Guest Author - Christine Wilcox
A couple of months ago, I had planned a solo travel trip precisely, down to the dive drive through I would stop at on my way to my first appointment upon landing. I had no desire to be the one smashed in their chair trying to hide a growling stomach during the meeting I had to attend soon after touching down. So I'm happily snacking on my driving-friendly meal, my wiper blades clicking on and off in a fruitless attempt to combat the rainfall, when the rain got just a little harder and the sky a lot more ominous looking than I'd liked.
What happened next is something that can send a chill through any solo traveler who is relying on Garmin to get from point A to point B: a tornado watch was announced across the radio waves. (By the way - important safety tip - even if you don't want to listen to the radio in the rental car, it's a really good idea to do so, especially in rough weather, to ensure that you're not driving into danger).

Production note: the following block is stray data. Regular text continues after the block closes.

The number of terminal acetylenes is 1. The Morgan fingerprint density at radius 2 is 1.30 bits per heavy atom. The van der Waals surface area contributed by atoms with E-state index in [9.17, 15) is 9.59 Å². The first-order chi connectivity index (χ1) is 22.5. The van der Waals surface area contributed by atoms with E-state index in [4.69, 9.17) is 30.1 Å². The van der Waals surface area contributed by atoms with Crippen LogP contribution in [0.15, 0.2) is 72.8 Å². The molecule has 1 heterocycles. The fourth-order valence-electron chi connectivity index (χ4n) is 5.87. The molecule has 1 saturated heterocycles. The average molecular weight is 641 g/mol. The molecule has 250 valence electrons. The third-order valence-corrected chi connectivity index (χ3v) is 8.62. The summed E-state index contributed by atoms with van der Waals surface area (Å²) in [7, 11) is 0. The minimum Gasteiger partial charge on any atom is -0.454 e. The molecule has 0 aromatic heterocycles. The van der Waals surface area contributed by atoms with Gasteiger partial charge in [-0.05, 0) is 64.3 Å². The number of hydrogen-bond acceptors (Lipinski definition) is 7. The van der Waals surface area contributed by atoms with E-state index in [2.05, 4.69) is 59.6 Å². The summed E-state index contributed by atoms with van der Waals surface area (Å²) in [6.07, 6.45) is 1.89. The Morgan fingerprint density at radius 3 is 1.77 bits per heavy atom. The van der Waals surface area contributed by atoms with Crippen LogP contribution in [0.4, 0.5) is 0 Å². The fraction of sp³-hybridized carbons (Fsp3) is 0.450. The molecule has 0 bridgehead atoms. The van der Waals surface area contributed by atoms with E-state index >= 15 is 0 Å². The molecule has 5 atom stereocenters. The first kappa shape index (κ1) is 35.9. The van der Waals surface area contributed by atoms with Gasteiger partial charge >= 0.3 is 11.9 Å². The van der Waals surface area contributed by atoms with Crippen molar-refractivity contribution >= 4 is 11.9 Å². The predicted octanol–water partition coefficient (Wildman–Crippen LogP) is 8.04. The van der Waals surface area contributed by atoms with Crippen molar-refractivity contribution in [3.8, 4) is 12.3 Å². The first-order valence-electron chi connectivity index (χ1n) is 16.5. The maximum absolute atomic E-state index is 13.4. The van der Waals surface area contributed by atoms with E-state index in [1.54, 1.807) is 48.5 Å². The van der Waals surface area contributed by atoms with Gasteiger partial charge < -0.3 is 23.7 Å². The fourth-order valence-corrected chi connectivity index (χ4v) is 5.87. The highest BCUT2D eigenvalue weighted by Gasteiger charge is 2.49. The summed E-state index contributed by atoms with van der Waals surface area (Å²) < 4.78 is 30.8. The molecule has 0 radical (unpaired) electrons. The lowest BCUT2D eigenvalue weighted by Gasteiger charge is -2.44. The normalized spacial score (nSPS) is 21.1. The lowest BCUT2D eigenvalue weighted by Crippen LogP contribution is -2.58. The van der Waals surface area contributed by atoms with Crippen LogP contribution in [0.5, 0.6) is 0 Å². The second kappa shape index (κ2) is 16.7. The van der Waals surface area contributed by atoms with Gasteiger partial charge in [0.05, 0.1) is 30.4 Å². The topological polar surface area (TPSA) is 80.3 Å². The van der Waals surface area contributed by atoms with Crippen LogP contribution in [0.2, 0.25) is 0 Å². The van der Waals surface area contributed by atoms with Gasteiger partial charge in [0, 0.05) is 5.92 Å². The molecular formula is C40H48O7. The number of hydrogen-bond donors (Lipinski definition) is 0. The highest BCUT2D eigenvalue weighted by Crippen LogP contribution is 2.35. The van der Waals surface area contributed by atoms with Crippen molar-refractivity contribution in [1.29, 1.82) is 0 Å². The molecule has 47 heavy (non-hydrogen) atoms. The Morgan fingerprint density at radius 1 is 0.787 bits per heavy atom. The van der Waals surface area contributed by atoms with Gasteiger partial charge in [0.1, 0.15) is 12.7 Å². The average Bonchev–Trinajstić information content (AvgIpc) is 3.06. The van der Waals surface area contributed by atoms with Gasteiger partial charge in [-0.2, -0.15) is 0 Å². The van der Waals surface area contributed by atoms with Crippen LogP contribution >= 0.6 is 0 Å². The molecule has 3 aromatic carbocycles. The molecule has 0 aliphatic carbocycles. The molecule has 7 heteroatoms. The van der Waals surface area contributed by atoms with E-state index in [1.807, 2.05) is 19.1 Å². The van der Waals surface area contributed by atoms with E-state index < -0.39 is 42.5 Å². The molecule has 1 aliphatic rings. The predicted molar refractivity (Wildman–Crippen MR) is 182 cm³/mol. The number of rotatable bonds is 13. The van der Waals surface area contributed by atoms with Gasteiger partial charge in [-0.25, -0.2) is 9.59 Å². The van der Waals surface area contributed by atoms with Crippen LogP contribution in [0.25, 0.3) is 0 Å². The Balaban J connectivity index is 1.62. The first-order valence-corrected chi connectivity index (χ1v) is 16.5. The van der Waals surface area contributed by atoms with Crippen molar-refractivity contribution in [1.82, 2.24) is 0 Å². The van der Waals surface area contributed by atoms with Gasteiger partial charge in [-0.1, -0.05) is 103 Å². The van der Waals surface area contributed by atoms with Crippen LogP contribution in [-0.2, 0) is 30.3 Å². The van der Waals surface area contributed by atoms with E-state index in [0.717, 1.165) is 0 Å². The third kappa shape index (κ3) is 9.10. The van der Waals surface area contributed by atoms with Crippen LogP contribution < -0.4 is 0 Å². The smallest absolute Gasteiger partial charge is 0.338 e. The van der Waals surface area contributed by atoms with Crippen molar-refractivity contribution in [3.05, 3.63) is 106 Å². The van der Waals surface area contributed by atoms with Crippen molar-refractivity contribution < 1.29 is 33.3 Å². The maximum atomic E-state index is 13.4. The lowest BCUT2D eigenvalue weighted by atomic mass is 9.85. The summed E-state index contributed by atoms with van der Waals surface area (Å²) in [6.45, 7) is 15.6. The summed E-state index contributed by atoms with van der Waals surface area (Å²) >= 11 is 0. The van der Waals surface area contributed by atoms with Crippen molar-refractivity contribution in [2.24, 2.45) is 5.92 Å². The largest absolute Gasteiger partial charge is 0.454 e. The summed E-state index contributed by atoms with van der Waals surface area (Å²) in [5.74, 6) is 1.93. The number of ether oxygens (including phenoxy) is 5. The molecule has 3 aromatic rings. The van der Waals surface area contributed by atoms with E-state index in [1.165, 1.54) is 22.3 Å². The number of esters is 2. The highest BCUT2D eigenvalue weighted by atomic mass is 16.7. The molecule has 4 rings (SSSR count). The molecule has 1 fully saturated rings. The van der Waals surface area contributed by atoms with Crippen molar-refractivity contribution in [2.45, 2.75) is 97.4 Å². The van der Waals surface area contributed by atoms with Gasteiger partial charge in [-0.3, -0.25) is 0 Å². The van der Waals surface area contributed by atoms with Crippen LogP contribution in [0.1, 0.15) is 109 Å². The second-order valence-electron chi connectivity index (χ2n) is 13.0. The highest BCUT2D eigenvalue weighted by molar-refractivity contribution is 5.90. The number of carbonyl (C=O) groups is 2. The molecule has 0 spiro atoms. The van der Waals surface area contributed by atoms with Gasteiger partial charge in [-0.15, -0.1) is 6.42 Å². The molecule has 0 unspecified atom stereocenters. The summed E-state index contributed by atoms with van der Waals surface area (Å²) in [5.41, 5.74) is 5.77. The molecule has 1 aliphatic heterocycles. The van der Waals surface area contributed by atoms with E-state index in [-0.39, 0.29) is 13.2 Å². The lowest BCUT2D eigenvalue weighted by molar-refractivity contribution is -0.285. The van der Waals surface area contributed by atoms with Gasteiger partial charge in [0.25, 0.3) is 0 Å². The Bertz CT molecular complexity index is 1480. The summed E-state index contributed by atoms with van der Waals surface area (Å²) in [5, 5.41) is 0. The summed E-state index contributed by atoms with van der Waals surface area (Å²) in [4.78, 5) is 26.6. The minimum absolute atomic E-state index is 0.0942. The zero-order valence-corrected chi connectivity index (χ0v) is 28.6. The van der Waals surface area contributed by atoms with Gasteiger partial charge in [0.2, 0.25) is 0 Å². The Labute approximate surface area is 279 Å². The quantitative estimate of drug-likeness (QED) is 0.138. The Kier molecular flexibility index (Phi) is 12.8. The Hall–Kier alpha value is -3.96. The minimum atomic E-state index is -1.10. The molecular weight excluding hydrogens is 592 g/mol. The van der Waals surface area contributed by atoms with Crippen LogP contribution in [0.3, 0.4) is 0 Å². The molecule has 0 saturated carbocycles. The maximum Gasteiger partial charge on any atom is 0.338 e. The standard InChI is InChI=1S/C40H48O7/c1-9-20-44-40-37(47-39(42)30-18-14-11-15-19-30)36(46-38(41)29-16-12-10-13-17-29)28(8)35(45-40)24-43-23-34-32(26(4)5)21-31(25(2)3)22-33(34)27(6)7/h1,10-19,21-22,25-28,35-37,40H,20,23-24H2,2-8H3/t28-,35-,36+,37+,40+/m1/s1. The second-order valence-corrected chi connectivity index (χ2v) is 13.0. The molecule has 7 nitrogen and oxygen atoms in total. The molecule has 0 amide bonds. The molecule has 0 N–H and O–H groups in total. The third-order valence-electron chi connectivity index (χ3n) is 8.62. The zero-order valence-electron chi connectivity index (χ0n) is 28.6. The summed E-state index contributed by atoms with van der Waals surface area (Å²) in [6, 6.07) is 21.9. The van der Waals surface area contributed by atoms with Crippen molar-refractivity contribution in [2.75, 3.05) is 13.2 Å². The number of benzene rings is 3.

In the 10 seconds that I pondered the information that was coming at me over the radio, I realized the following factors: I had no clue exactly where I was in the county they were giving the warning for, or even if I was actually IN that county; I had only mapped directions from my meeting to the hotel, so I didn't have the hotel destination plugged into the GPS unit yet; and, lastly, if I were driving into a tornado, I had precious little time to get out of my car and into a building.
If you haven't brushed up on your "driving in tornado weather" scenario, here's the most critical tip you need to know: don't drive in a tornado. The second most critical tip is find shelter immediately. Do not look around and say "I don't see a tornado, I'll just keep going." Tornadoes are wildly unpredictable. Pull over, program the GPS to find the closest shopping center or some other large building and go there. Get out of your car, and get inside. If you're not in a town or near any buildings and are in the area of the tornado, pull your car over to an area that you can get away from, and find a low lying ditch somewhere to lie in until the storm passes, but be away from your car. You do not want to be in a car during a tornado. Do not take your chances with that kind of force of nature. Whoever is going to meet you next will understand the grass stains.
Bad weather is expected, but devastating weather events cannot be planned for; the best your can do is be prepared.